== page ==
Below we have provided some useful information about a number of medical illnesses that have or possibly will affect students at Moonee Ponds West Primary School. Being aware and detecting these conditions early will help minimise the spread within the school.
Head lice are common in school-aged children they are transmitted by having head to head contact with another child/adult.
There are pamphlets available from the office given information regarding detection and treating the head lice and eggs.
If you do find head lice or eggs on your child’s hair you need to inform the school and advise when treatment commenced. Health regulations requires that where a child has head lice, that child should not return to school until the day after appropriate treatment has commenced.
Hand, Foot & Mouth Disease:
This is a mild illness and it’s not related to a similar name disease that affects cattle, sheep, goats, pigs and other ‘cloven-hooved’ animals.
Hand, foot and mouth disease is caused by a virus, its symptoms are a fever, not interested in food or drink, runny nose, sore throat and lack of energy. It’s recognised by blisters on the hands, feet and in the mouth-mostly occurs in warmer weather and tends to spread easily where a lot of young children play together, such as in child care centres and schools. The blisters appear 1-2 days after the first symptoms and may last 2-7 days.
The child with the disease is infectious until the blisters dry up, children should attend school until all the blisters have dried up.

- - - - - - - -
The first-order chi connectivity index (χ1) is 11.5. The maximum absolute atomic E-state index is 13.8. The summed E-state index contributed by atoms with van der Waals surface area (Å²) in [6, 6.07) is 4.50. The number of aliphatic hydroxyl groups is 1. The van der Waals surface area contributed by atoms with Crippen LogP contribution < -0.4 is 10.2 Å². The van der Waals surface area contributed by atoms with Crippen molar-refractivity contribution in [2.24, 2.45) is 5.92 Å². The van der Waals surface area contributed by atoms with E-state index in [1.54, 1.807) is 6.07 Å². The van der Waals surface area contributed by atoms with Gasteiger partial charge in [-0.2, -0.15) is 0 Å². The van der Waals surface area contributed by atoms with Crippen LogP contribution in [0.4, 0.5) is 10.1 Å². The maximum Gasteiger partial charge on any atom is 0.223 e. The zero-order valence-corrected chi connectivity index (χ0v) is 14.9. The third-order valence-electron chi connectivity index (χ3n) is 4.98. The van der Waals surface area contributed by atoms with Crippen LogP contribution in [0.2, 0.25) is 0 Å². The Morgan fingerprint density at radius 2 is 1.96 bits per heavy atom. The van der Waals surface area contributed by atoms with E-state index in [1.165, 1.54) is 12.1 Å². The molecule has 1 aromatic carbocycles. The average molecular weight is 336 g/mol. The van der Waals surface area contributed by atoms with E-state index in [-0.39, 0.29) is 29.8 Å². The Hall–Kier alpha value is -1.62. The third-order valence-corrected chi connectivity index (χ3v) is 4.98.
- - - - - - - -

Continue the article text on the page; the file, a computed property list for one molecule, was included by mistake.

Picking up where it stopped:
There is no treatment which will make Hand, food and mouth disease go away more quickly. However, giving paracetamol for fever, plenty of water (avoid acidic drinks) will assist with the recovery. See the doctor if the child is unwell, has a bad headache that persists or runs a high temperature.
Chickenpox (Varicella) is a highly contagious viral disease caused by the varicella-zoster Virus (VZV). The main symptom is a blistering skin rash. Outbreaks are more common in winter and early spring. Children and adults can be immunised against chickenpox.
Children with chickenpox should not go to school until the last blister has dried. Please tell the school if you child has chickenpox, as other children may need to be immunised or treated.
Every year during grass pollen season there is an increase in asthma and hayfever symptoms, and during grass pollen season, there is also the chance of a thunderstorm asthma event.
What causes thunderstorm asthma events?
Thunderstorm asthma events are thought to be triggered by an uncommon combination of high grass pollen levels and a certain type of thunderstorms, resulting in large numbers of people developing asthma symptoms over a short period of time.
Those at increased risk at this time include:
- People with asthma, people with a past history of asthma
- Those with undiagnosed asthma (i.e. people who have asthma symptoms but have not yet been diagnosed with asthma)
- People with hayfever who may or may not have asthma
Having both asthma and hayfever, as well as poor control and self-management of asthma, may increase the risk further.
Further information see Asthma Foundation of Victoria https://www.asthmaaustralia.org.au